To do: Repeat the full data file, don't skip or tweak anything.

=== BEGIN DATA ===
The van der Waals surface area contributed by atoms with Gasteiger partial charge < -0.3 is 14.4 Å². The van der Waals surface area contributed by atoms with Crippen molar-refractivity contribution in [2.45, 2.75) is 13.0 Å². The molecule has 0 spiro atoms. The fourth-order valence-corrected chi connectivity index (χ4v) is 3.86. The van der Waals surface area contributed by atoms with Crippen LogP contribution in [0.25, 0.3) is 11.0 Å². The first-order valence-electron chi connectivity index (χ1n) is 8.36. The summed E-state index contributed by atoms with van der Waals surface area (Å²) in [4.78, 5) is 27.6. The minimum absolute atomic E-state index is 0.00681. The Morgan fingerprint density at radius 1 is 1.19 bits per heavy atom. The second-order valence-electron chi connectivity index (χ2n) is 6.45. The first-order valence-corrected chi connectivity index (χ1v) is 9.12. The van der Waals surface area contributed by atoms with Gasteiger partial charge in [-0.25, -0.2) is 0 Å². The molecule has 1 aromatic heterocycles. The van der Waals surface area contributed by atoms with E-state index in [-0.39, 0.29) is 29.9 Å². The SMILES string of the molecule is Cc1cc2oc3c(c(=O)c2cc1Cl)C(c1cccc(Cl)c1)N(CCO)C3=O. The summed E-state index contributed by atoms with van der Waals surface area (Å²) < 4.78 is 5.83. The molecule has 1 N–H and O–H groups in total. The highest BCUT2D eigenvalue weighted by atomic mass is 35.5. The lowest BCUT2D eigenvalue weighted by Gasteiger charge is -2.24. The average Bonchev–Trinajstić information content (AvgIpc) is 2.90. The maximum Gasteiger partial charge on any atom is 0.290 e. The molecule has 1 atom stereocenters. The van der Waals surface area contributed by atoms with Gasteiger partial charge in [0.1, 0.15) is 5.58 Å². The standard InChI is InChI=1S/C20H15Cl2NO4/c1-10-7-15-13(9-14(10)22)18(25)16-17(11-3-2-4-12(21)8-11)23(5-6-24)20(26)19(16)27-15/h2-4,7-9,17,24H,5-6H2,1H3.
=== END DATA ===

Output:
The van der Waals surface area contributed by atoms with Gasteiger partial charge < -0.3 is 14.4 Å². The van der Waals surface area contributed by atoms with Crippen molar-refractivity contribution in [2.45, 2.75) is 13.0 Å². The molecule has 0 spiro atoms. The fourth-order valence-corrected chi connectivity index (χ4v) is 3.86. The van der Waals surface area contributed by atoms with Crippen LogP contribution in [0.25, 0.3) is 11.0 Å². The first-order valence-electron chi connectivity index (χ1n) is 8.36. The summed E-state index contributed by atoms with van der Waals surface area (Å²) in [4.78, 5) is 27.6. The minimum absolute atomic E-state index is 0.00681. The Morgan fingerprint density at radius 1 is 1.19 bits per heavy atom. The second-order valence-electron chi connectivity index (χ2n) is 6.45. The first-order valence-corrected chi connectivity index (χ1v) is 9.12. The van der Waals surface area contributed by atoms with Gasteiger partial charge in [-0.25, -0.2) is 0 Å². The molecule has 1 aromatic heterocycles. The van der Waals surface area contributed by atoms with E-state index in [-0.39, 0.29) is 29.9 Å². The SMILES string of the molecule is Cc1cc2oc3c(c(=O)c2cc1Cl)C(c1cccc(Cl)c1)N(CCO)C3=O. The summed E-state index contributed by atoms with van der Waals surface area (Å²) < 4.78 is 5.83. The molecule has 1 N–H and O–H groups in total. The highest BCUT2D eigenvalue weighted by atomic mass is 35.5. The lowest BCUT2D eigenvalue weighted by Gasteiger charge is -2.24. The average Bonchev–Trinajstić information content (AvgIpc) is 2.90. The maximum Gasteiger partial charge on any atom is 0.290 e. The molecule has 1 atom stereocenters. The van der Waals surface area contributed by atoms with Gasteiger partial charge in [0.1, 0.15) is 5.58 Å². The standard InChI is InChI=1S/C20H15Cl2NO4/c1-10-7-15-13(9-14(10)22)18(25)16-17(11-3-2-4-12(21)8-11)23(5-6-24)20(26)19(16)27-15/h2-4,7-9,17,24H,5-6H2,1H3.